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The Zero-Sum Economy

The anthropologist David Graeber has argued that as much as 30% of all work is performed in “bullshit jobs,” which are unnecessary to produce truly valuable goods and services but arise from competition for income and status. But the deeper problem is that more and more economic activity performs a merely distributive function.

LONDON – Across the global economy, the potential for automation seems huge. Adidas’ “Speedfactory” in Bavaria will employ 160 workers to produce 500,000 pairs of shoes each year, a productivity rate over five times higher than in typical factories today. The British Retail Consortium estimates that retail jobs could fall from three million to 2.1 million within ten years, with only a small fraction replaced by new jobs in online retailing. Many financial-services companies see the potential to cut information-processing jobs to a small fraction of current levels.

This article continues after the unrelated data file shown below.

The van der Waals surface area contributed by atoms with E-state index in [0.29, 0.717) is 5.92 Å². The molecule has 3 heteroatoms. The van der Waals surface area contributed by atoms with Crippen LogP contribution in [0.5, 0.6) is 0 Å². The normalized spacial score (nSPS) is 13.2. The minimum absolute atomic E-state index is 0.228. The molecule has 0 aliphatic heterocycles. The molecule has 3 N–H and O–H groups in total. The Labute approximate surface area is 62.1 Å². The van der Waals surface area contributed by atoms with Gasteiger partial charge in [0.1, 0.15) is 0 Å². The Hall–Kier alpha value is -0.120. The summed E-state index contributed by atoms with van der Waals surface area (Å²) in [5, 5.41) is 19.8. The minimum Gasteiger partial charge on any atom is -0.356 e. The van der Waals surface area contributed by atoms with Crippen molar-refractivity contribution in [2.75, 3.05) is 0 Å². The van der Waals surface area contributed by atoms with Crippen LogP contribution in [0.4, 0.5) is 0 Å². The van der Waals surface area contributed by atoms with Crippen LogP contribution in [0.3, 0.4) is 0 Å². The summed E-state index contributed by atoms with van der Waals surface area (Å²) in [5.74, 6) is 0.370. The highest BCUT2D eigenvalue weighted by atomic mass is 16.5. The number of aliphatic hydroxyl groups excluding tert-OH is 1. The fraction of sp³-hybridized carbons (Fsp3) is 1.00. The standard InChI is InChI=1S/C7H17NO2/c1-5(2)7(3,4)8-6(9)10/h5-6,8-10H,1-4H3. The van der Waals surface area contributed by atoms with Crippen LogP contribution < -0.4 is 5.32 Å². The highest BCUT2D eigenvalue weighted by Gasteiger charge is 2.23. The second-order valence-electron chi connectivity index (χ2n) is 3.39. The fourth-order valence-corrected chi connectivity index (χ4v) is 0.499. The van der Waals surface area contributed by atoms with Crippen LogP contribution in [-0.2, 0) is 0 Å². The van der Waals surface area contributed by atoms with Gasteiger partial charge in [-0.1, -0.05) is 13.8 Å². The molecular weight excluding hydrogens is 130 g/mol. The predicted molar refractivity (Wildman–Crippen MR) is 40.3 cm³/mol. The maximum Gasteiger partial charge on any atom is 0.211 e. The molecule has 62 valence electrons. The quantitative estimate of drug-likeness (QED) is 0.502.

And yet, despite all this, measured productivity growth across the developed economies has slowed. One possible explanation, recently considered by Andrew Haldane, chief economist of the Bank of England, is that while some companies rapidly grasp the new opportunities, others do so only slowly, producing a wide productivity dispersion even within the same sector. But dispersion alone cannot explain slowing productivity growth: that would require an increase in the degree of dispersion.

However, to focus on how technology is applied to existing jobs may be to look in the wrong place, for the clue to the productivity paradox may instead be found in the activities to which displaced workers move. David Graeber of the London School of Economics argues that as much as 30% of all work is performed in “bullshit jobs,” which are unnecessary to produce truly valuable goods and services but arise from competition for income and status.

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